Core Animation, of which CALayer is a part, is not designed to be part of the responder chain. The big clue is that CALayer isn't an NSResponder. So you can't be too surprised that it doesn't work. In fact you're lucky if it even works partially. And don't expect it to work on future versions of Mac OS X.

The correct approach is what Sydde hinted at. The NSView or NSWindow containing the CALayer is where the event handling should happen. That code should alter the view or model state. The CALayer should then react to those state changes.


I also found out that NSTextView (and its field editor) refuses to give up first responder status. Google is filled with such remarks/questions, but not with a very satisfying answer. Any ideas what to do there? How can I force NSTextView (or its field editor) to give up first responder status?

What are you trying to achieve exactly?

MrFusion
May 14, 2011, 06:00 PM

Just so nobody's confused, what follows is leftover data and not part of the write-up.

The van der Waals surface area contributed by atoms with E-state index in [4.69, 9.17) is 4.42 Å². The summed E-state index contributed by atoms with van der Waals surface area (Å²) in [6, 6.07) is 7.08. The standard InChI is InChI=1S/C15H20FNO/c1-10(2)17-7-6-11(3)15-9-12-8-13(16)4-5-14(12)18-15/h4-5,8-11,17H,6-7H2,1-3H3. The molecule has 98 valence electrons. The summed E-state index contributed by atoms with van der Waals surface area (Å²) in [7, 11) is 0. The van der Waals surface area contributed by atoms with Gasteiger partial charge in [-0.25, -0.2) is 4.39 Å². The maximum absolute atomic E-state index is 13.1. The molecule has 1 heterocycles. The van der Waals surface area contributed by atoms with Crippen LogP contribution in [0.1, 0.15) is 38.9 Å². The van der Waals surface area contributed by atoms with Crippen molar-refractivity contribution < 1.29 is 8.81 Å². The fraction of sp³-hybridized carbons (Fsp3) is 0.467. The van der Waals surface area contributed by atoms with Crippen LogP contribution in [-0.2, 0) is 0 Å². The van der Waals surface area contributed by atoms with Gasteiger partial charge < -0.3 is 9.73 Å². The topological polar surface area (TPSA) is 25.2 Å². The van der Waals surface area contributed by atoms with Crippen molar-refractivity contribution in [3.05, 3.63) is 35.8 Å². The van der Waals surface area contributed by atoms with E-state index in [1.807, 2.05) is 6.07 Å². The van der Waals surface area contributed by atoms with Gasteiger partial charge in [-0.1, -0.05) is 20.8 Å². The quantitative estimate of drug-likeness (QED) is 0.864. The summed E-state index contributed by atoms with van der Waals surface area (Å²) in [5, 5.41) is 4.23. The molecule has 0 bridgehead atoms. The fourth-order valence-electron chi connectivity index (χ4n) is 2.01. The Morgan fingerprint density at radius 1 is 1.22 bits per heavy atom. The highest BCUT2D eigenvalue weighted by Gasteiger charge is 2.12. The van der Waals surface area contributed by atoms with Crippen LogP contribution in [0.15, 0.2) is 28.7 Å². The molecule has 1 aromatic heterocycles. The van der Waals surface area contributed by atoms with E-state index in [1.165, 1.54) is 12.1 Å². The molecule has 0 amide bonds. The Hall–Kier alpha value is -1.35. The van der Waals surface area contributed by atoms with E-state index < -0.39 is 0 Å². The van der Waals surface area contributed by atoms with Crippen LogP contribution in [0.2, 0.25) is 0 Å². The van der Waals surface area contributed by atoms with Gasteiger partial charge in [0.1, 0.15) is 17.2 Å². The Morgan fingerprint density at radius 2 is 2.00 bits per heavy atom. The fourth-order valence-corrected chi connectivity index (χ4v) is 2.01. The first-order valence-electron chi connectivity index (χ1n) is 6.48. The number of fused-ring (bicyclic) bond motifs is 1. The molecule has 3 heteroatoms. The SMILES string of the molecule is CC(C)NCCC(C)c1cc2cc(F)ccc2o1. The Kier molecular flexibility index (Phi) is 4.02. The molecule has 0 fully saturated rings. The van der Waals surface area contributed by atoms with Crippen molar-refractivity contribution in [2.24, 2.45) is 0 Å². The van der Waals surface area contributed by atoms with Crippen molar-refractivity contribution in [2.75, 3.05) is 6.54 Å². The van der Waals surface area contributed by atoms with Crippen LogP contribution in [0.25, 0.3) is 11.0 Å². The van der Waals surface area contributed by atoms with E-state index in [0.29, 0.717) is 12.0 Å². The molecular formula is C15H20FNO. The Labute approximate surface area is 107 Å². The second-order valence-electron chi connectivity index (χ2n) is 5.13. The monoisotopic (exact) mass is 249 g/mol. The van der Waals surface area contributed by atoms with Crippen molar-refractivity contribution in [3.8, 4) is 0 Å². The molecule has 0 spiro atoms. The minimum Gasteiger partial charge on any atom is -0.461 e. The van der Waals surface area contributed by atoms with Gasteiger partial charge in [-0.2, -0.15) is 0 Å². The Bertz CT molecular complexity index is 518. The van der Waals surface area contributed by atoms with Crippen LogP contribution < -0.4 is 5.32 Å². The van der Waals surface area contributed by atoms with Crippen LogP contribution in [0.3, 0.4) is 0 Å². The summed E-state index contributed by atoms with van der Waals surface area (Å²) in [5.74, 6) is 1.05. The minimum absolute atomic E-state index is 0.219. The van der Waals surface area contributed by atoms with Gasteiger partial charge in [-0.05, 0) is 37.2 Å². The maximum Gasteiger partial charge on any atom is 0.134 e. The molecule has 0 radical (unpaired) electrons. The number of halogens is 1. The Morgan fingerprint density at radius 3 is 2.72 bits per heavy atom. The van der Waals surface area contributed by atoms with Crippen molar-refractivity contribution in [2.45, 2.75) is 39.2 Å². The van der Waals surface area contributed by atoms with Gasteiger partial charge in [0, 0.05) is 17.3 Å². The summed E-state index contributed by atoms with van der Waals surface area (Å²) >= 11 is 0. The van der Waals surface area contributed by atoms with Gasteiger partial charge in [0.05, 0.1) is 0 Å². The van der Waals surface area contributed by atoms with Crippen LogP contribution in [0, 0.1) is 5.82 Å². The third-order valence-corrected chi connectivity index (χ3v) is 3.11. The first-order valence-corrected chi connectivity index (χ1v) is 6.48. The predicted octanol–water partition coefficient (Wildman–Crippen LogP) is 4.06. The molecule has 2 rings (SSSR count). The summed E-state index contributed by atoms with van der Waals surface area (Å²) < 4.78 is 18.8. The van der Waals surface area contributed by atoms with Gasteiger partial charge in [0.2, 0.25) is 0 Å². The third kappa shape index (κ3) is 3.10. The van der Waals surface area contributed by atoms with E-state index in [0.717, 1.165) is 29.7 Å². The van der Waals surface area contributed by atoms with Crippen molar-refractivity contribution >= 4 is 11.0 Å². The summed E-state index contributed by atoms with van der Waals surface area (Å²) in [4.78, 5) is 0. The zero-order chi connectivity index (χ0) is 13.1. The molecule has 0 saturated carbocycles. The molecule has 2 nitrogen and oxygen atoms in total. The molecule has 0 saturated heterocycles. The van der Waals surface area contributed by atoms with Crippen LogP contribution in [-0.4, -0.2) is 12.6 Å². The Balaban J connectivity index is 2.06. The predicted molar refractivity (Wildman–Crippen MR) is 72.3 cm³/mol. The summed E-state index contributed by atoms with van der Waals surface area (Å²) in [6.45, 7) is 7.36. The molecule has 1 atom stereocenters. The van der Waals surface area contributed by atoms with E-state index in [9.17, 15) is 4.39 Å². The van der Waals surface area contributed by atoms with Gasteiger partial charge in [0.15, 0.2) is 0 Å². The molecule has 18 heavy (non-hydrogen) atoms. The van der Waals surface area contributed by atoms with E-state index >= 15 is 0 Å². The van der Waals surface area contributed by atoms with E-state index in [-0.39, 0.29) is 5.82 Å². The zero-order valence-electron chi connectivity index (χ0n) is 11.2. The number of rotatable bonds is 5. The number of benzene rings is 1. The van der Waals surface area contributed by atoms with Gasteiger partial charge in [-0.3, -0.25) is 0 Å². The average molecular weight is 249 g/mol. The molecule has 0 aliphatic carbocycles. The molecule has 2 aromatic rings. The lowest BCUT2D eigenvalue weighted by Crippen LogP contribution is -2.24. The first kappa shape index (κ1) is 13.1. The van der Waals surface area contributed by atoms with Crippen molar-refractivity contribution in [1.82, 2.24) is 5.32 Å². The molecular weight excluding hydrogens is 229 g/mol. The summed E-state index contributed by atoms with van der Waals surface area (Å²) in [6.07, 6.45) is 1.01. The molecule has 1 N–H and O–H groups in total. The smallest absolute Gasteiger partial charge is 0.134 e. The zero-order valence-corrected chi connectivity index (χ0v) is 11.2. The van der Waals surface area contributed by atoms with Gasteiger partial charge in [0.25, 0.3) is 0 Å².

What are you trying to achieve exactly?

CATextLayer has a string property that it can display. However, it can not be edited.
In Pages or Keynote, for example, shapes can have editable text. I am trying something similar with CATextLayers or, in general, CALayers that respond to specific keystrokes.

Mixing views and layers is not a very good idea. So, instead of an NSTextView, I want a CAMutableTextLayer. I am surprised there is no such CALayer subclass already.

jiminaus
May 14, 2011, 06:06 PM
CATextLayer has a string property that it can display. However, it can not be edited.
In Pages or Keynote, for example, shapes can have editable text. I am trying something similar with CATextLayers or, in general, CALayers that respond to specific keystrokes.

Mixing views and layers is not a very good idea. So, instead of an NSTextView, I want a CAMutableTextLayer. I am surprised there is no such CALayer subclass already.

No CAMutableTextLayer? Again, because CALayers are not meant to do event handling. There meant to be all about graphics, off-loaded as much as possible to the GPU.

I would say Pages and Keynote either have an NSView for each graphic, or a NSView for the whole drawing. Either way the NSView would be handling events and setting CATextLayer's string property.